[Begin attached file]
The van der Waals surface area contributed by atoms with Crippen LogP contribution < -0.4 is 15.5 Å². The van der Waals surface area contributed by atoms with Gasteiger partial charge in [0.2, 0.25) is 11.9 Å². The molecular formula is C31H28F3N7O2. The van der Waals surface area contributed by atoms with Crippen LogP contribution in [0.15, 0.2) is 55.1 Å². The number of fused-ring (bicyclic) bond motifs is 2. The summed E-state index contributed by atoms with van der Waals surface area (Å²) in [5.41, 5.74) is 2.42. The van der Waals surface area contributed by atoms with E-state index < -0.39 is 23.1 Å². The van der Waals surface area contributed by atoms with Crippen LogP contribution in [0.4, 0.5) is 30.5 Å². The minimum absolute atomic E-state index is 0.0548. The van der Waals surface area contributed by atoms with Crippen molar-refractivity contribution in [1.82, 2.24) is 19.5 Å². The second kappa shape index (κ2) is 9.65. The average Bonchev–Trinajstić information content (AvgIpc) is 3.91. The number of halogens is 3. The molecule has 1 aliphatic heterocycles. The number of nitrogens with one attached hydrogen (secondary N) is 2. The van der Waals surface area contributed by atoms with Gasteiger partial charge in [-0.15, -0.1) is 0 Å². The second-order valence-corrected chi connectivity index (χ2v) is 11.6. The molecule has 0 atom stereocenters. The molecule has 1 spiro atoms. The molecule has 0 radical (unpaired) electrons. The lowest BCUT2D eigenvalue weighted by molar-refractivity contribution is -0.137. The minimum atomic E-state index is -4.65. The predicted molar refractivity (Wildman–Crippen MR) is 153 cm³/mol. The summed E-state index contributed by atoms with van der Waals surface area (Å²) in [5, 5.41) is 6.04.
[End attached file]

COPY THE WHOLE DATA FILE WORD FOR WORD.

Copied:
The van der Waals surface area contributed by atoms with Crippen LogP contribution < -0.4 is 15.5 Å². The van der Waals surface area contributed by atoms with Gasteiger partial charge in [0.2, 0.25) is 11.9 Å². The molecular formula is C31H28F3N7O2. The van der Waals surface area contributed by atoms with Crippen LogP contribution in [0.15, 0.2) is 55.1 Å². The number of fused-ring (bicyclic) bond motifs is 2. The summed E-state index contributed by atoms with van der Waals surface area (Å²) in [5.41, 5.74) is 2.42. The van der Waals surface area contributed by atoms with E-state index < -0.39 is 23.1 Å². The van der Waals surface area contributed by atoms with Crippen LogP contribution in [0.4, 0.5) is 30.5 Å². The minimum absolute atomic E-state index is 0.0548. The van der Waals surface area contributed by atoms with Crippen molar-refractivity contribution in [1.82, 2.24) is 19.5 Å². The second kappa shape index (κ2) is 9.65. The average Bonchev–Trinajstić information content (AvgIpc) is 3.91. The number of halogens is 3. The molecule has 1 aliphatic heterocycles. The number of nitrogens with one attached hydrogen (secondary N) is 2. The van der Waals surface area contributed by atoms with Gasteiger partial charge in [-0.15, -0.1) is 0 Å². The second-order valence-corrected chi connectivity index (χ2v) is 11.6. The molecule has 0 atom stereocenters. The molecule has 1 spiro atoms. The molecule has 0 radical (unpaired) electrons. The lowest BCUT2D eigenvalue weighted by molar-refractivity contribution is -0.137. The minimum atomic E-state index is -4.65. The predicted molar refractivity (Wildman–Crippen MR) is 153 cm³/mol. The summed E-state index contributed by atoms with van der Waals surface area (Å²) in [5, 5.41) is 6.04.